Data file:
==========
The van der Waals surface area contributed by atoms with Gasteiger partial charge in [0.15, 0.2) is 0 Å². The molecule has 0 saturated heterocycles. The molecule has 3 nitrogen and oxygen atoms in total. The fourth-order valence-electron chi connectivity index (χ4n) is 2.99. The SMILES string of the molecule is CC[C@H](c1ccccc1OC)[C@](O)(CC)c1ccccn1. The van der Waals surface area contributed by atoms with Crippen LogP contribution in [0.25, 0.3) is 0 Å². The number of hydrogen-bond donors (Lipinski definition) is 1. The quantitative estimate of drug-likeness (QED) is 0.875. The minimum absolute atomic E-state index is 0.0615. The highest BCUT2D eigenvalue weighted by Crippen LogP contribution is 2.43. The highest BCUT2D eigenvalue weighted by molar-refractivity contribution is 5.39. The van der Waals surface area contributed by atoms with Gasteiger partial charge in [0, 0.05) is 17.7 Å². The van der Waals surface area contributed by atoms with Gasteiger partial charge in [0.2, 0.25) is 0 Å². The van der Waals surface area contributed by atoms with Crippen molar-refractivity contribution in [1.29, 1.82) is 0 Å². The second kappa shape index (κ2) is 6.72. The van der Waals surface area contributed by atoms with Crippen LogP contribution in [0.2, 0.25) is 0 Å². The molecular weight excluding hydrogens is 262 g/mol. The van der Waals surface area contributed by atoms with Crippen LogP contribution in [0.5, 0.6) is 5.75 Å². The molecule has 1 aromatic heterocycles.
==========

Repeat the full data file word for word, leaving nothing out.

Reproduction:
The van der Waals surface area contributed by atoms with Gasteiger partial charge in [0.15, 0.2) is 0 Å². The molecule has 0 saturated heterocycles. The molecule has 3 nitrogen and oxygen atoms in total. The fourth-order valence-electron chi connectivity index (χ4n) is 2.99. The SMILES string of the molecule is CC[C@H](c1ccccc1OC)[C@](O)(CC)c1ccccn1. The van der Waals surface area contributed by atoms with Crippen LogP contribution in [0.25, 0.3) is 0 Å². The number of hydrogen-bond donors (Lipinski definition) is 1. The quantitative estimate of drug-likeness (QED) is 0.875. The minimum absolute atomic E-state index is 0.0615. The highest BCUT2D eigenvalue weighted by Crippen LogP contribution is 2.43. The highest BCUT2D eigenvalue weighted by molar-refractivity contribution is 5.39. The van der Waals surface area contributed by atoms with Gasteiger partial charge in [0, 0.05) is 17.7 Å². The van der Waals surface area contributed by atoms with Gasteiger partial charge in [0.2, 0.25) is 0 Å². The van der Waals surface area contributed by atoms with Crippen molar-refractivity contribution in [1.29, 1.82) is 0 Å². The second kappa shape index (κ2) is 6.72. The van der Waals surface area contributed by atoms with Crippen LogP contribution in [0.2, 0.25) is 0 Å². The molecular weight excluding hydrogens is 262 g/mol. The van der Waals surface area contributed by atoms with Crippen LogP contribution in [0.5, 0.6) is 5.75 Å². The molecule has 1 aromatic heterocycles.